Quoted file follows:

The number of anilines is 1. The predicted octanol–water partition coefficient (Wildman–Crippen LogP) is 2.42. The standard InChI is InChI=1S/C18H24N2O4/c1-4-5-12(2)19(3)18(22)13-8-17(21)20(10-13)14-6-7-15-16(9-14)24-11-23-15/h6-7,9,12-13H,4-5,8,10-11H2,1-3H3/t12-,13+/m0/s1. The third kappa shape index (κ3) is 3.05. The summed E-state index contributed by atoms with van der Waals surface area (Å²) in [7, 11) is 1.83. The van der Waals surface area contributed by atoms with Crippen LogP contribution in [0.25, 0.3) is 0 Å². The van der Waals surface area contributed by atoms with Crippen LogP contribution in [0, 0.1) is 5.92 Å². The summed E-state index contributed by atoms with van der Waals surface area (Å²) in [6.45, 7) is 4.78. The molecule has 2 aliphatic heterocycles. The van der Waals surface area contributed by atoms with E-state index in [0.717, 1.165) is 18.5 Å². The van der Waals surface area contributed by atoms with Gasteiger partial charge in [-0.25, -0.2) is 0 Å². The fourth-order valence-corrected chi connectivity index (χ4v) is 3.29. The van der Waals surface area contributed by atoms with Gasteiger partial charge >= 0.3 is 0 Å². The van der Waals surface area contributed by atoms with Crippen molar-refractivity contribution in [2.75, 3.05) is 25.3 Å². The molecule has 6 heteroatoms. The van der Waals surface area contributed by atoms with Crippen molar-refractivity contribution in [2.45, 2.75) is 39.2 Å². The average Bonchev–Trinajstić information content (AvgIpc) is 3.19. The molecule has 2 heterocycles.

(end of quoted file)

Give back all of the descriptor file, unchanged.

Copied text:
The number of anilines is 1. The predicted octanol–water partition coefficient (Wildman–Crippen LogP) is 2.42. The standard InChI is InChI=1S/C18H24N2O4/c1-4-5-12(2)19(3)18(22)13-8-17(21)20(10-13)14-6-7-15-16(9-14)24-11-23-15/h6-7,9,12-13H,4-5,8,10-11H2,1-3H3/t12-,13+/m0/s1. The third kappa shape index (κ3) is 3.05. The summed E-state index contributed by atoms with van der Waals surface area (Å²) in [7, 11) is 1.83. The van der Waals surface area contributed by atoms with Crippen LogP contribution in [0.25, 0.3) is 0 Å². The van der Waals surface area contributed by atoms with Crippen LogP contribution in [0, 0.1) is 5.92 Å². The summed E-state index contributed by atoms with van der Waals surface area (Å²) in [6.45, 7) is 4.78. The molecule has 2 aliphatic heterocycles. The van der Waals surface area contributed by atoms with E-state index in [0.717, 1.165) is 18.5 Å². The van der Waals surface area contributed by atoms with Gasteiger partial charge in [-0.25, -0.2) is 0 Å². The fourth-order valence-corrected chi connectivity index (χ4v) is 3.29. The van der Waals surface area contributed by atoms with Gasteiger partial charge >= 0.3 is 0 Å². The van der Waals surface area contributed by atoms with Crippen molar-refractivity contribution in [2.75, 3.05) is 25.3 Å². The molecule has 6 heteroatoms. The van der Waals surface area contributed by atoms with Crippen molar-refractivity contribution in [2.45, 2.75) is 39.2 Å². The average Bonchev–Trinajstić information content (AvgIpc) is 3.19. The molecule has 2 heterocycles.